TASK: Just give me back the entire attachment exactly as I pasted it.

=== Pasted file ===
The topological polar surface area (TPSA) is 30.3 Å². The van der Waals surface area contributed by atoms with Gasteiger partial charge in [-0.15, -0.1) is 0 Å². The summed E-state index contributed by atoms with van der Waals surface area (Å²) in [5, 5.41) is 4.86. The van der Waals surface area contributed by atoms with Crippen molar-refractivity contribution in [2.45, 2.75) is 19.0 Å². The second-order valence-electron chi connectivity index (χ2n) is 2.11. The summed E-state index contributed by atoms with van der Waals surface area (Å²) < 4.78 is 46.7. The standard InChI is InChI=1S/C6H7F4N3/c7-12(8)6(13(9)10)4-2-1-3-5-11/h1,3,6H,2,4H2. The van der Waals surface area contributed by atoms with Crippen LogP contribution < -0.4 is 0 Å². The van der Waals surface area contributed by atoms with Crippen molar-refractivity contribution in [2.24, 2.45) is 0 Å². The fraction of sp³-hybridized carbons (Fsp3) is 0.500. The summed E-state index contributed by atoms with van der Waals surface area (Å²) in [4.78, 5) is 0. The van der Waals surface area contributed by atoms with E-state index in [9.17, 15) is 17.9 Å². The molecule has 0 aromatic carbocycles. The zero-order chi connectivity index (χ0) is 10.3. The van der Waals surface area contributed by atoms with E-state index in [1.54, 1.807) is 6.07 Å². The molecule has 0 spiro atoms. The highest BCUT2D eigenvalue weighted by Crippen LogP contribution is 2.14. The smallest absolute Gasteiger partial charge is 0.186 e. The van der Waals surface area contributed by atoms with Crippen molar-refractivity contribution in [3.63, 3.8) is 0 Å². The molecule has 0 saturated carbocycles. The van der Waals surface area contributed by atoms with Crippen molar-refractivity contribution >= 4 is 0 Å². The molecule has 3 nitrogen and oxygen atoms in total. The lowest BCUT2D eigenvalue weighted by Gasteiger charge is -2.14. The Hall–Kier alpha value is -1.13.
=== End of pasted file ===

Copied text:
The topological polar surface area (TPSA) is 30.3 Å². The van der Waals surface area contributed by atoms with Gasteiger partial charge in [-0.15, -0.1) is 0 Å². The summed E-state index contributed by atoms with van der Waals surface area (Å²) in [5, 5.41) is 4.86. The van der Waals surface area contributed by atoms with Crippen molar-refractivity contribution in [2.45, 2.75) is 19.0 Å². The second-order valence-electron chi connectivity index (χ2n) is 2.11. The summed E-state index contributed by atoms with van der Waals surface area (Å²) < 4.78 is 46.7. The standard InChI is InChI=1S/C6H7F4N3/c7-12(8)6(13(9)10)4-2-1-3-5-11/h1,3,6H,2,4H2. The van der Waals surface area contributed by atoms with Crippen LogP contribution < -0.4 is 0 Å². The van der Waals surface area contributed by atoms with Crippen molar-refractivity contribution in [2.24, 2.45) is 0 Å². The fraction of sp³-hybridized carbons (Fsp3) is 0.500. The summed E-state index contributed by atoms with van der Waals surface area (Å²) in [4.78, 5) is 0. The van der Waals surface area contributed by atoms with E-state index in [9.17, 15) is 17.9 Å². The molecule has 0 aromatic carbocycles. The zero-order chi connectivity index (χ0) is 10.3. The van der Waals surface area contributed by atoms with E-state index in [1.54, 1.807) is 6.07 Å². The molecule has 0 spiro atoms. The highest BCUT2D eigenvalue weighted by Crippen LogP contribution is 2.14. The smallest absolute Gasteiger partial charge is 0.186 e. The van der Waals surface area contributed by atoms with Crippen molar-refractivity contribution in [3.63, 3.8) is 0 Å². The molecule has 0 saturated carbocycles. The van der Waals surface area contributed by atoms with Crippen molar-refractivity contribution >= 4 is 0 Å². The molecule has 3 nitrogen and oxygen atoms in total. The lowest BCUT2D eigenvalue weighted by Gasteiger charge is -2.14. The Hall–Kier alpha value is -1.13.